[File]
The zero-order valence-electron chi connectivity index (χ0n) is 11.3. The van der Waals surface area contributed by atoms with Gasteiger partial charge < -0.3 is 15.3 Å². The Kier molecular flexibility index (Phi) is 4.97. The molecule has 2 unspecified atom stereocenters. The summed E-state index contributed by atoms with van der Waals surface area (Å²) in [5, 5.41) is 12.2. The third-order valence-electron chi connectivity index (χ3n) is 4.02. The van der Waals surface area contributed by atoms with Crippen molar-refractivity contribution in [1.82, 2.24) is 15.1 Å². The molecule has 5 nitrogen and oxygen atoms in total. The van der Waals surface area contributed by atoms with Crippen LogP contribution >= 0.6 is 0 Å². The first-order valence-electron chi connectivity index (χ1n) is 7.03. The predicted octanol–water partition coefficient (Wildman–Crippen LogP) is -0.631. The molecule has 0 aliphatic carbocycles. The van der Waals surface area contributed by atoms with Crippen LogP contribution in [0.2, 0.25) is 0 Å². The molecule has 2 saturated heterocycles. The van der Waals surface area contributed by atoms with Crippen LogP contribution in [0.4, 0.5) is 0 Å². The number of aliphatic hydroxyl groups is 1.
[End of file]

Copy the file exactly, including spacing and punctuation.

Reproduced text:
The zero-order valence-electron chi connectivity index (χ0n) is 11.3. The van der Waals surface area contributed by atoms with Gasteiger partial charge < -0.3 is 15.3 Å². The Kier molecular flexibility index (Phi) is 4.97. The molecule has 2 unspecified atom stereocenters. The summed E-state index contributed by atoms with van der Waals surface area (Å²) in [5, 5.41) is 12.2. The third-order valence-electron chi connectivity index (χ3n) is 4.02. The van der Waals surface area contributed by atoms with Crippen molar-refractivity contribution in [1.82, 2.24) is 15.1 Å². The molecule has 5 nitrogen and oxygen atoms in total. The van der Waals surface area contributed by atoms with Crippen LogP contribution >= 0.6 is 0 Å². The first-order valence-electron chi connectivity index (χ1n) is 7.03. The predicted octanol–water partition coefficient (Wildman–Crippen LogP) is -0.631. The molecule has 0 aliphatic carbocycles. The van der Waals surface area contributed by atoms with Crippen LogP contribution in [0.2, 0.25) is 0 Å². The molecule has 2 saturated heterocycles. The van der Waals surface area contributed by atoms with Crippen LogP contribution in [0.4, 0.5) is 0 Å². The number of aliphatic hydroxyl groups is 1.